South Korea’s Samsung Electronics said Monday it is trying to block the sale of Apple’s newest iPhone in Japan and Australia, escalating a legal battle with the US company after several setbacks. Samsung said in a statement it had filed for preliminary injunctions in courts in Tokyo and the state of New South Wales, seeking a ban on sales of the new iPhone 4S on the grounds it infringed on Samsung’s technology patents. The Korean firm said it is also seeking a sales ban on the iPhone 4 and iPad 2 in Japan, after Apple won a temporary ban on sales of Samsung’s Galaxy 10.1 tablet in Australia. “Apple has continued to violate our patent rights and free-ride on our technology. We will no longer stand idly by and will steadfastly protect our intellectual property,” Samsung said.
The filing in Japan cites infringement of technology patents, Samsung said, accusing Apple of also violating in Australia three of its wireless technologies essential for operating mobile phones. In a separate filing, the Korean firm also appealed against an Australian court’s interim order Friday to suspend sales of its Galaxy 10.1 tablet at the request of Apple, which claims a breach of touchscreen technology patents. Samsung, the world’s number two mobile phone maker after Nokia, and Apple have been embroiled in a series of patent suits accusing each other of copying designs and technology for their smartphones and tablets. The legal battle over the $100 billion market began in April in the United States when Apple accused Samsung of “slavishly” copying its market-leading iPhone and iPad.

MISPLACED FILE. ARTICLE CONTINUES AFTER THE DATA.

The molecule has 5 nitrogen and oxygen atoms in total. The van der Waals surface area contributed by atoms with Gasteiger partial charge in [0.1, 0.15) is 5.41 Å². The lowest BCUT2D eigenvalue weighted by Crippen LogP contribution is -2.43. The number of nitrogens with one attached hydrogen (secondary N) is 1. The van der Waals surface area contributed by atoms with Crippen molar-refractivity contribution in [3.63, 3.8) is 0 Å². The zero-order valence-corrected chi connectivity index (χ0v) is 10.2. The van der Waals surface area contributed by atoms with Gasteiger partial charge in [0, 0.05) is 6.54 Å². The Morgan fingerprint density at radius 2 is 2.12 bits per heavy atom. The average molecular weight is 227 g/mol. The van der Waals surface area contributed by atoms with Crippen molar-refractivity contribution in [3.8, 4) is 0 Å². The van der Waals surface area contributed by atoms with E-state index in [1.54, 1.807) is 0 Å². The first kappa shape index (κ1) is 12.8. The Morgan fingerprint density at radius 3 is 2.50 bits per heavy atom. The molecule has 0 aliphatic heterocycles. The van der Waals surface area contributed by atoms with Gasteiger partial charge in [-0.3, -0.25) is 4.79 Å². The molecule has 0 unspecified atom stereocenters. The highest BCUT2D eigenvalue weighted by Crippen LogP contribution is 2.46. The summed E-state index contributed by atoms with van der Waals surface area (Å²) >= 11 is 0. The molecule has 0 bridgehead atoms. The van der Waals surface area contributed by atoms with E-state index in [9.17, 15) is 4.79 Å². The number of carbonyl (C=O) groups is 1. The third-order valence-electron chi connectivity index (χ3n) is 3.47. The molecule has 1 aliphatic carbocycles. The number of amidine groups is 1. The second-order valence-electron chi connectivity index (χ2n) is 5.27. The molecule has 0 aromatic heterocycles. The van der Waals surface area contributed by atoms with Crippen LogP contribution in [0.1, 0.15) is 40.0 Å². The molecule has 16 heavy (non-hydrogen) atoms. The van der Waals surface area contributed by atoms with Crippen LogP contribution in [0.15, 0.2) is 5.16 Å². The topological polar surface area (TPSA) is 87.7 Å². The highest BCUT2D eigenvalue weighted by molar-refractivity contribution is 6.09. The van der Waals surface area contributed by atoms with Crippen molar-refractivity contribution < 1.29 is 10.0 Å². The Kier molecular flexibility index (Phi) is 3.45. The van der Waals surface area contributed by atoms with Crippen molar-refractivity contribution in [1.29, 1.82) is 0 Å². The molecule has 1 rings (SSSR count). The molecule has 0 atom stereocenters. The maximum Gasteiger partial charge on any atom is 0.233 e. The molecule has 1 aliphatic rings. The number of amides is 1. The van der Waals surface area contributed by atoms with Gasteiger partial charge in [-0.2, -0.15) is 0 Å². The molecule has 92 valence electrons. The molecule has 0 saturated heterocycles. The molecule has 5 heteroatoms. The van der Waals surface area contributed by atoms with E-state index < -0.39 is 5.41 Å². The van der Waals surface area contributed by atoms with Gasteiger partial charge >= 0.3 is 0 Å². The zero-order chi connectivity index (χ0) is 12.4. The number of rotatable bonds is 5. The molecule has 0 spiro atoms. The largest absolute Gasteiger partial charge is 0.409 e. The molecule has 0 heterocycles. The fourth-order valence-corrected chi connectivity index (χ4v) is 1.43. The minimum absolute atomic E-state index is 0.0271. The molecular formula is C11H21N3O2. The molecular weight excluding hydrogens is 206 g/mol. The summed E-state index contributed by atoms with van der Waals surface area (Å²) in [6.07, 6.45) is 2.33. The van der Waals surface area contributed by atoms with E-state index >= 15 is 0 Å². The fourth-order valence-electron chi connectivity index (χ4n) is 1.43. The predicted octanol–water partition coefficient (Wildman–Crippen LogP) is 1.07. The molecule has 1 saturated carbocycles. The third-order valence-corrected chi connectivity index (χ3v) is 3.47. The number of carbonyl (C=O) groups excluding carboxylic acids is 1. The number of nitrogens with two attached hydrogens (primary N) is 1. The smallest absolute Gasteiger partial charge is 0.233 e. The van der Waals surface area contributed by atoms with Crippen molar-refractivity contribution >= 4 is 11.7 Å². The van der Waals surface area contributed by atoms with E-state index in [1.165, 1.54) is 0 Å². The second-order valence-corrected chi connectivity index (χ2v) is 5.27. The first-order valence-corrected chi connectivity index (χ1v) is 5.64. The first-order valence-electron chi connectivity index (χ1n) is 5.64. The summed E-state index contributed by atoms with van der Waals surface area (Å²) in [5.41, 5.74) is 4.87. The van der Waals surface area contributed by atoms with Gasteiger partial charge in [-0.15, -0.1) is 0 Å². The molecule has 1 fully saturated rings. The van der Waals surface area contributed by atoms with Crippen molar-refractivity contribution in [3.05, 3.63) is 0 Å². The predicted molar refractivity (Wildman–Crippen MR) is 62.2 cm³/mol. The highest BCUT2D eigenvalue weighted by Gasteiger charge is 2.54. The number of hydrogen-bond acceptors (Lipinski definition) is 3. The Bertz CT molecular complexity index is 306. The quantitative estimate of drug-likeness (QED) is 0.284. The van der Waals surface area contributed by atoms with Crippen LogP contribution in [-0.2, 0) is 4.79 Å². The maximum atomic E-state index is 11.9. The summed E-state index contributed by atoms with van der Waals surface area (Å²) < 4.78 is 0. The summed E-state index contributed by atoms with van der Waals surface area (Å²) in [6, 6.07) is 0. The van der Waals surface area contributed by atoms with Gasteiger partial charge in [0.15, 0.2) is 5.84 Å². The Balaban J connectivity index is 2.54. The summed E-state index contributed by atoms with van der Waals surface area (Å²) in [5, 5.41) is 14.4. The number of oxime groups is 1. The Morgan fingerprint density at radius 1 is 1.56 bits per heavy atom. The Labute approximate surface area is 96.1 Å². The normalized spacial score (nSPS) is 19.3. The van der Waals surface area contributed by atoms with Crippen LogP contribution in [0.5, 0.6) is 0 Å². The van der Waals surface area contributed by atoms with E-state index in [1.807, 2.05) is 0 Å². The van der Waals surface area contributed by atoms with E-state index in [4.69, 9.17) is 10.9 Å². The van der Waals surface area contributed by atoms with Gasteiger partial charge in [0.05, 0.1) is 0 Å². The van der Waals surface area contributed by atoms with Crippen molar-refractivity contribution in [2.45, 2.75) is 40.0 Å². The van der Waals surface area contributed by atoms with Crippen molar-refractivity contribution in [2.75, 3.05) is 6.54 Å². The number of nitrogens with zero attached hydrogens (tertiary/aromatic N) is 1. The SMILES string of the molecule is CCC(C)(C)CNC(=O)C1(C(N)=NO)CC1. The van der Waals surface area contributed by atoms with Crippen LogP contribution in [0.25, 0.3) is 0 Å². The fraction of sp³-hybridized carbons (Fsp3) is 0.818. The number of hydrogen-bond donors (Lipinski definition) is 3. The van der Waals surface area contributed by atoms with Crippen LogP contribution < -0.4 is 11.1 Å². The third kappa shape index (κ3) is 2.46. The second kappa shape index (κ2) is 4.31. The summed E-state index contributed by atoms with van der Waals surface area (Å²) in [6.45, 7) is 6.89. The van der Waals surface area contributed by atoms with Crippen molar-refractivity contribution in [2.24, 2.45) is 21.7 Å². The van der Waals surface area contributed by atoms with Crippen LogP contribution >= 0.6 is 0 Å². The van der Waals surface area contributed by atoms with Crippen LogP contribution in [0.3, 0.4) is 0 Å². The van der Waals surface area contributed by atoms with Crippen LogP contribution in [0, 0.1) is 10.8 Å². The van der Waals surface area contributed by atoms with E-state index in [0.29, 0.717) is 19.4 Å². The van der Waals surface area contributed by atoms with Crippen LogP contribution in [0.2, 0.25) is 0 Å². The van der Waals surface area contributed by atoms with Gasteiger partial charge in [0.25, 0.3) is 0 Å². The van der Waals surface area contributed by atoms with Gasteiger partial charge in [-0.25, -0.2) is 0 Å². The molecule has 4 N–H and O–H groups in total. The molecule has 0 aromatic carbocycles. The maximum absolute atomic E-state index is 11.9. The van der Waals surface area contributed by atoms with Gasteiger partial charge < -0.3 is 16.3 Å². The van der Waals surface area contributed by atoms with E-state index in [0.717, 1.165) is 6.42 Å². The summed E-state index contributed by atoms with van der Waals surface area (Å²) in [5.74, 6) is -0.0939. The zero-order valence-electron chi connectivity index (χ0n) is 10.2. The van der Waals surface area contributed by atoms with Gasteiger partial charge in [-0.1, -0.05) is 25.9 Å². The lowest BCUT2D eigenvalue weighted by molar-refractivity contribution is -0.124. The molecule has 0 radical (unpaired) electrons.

Apple has since sought a ban on sales of Samsung’s Galaxy S smartphones and Galaxy Tab in Germany, Australia and other countries, prompting Samsung to file counter-suits. In the latest ruling, a Dutch court Friday rejected a bid by Samsung to ban sales of Apple’s 3G phones and tablet devices there due to alleged patent infringements of wireless technologies. Samsung is also seeking to block sales of the iPhone 4S in Italy and France in separate suits. The new model went on sale in many markets last week.
“Apple has continued to violate our patent rights and free-ride on our technology. We will no longer stand idly by and will steadfastly protect our intellectual property,” Samsung said.
Come again? Grow up already!! Do U.S. Companies go around suing the scores of Asian Companies that are actually guilty of that violation? The answer is no. They learn from the lesson by setting out to make a better product.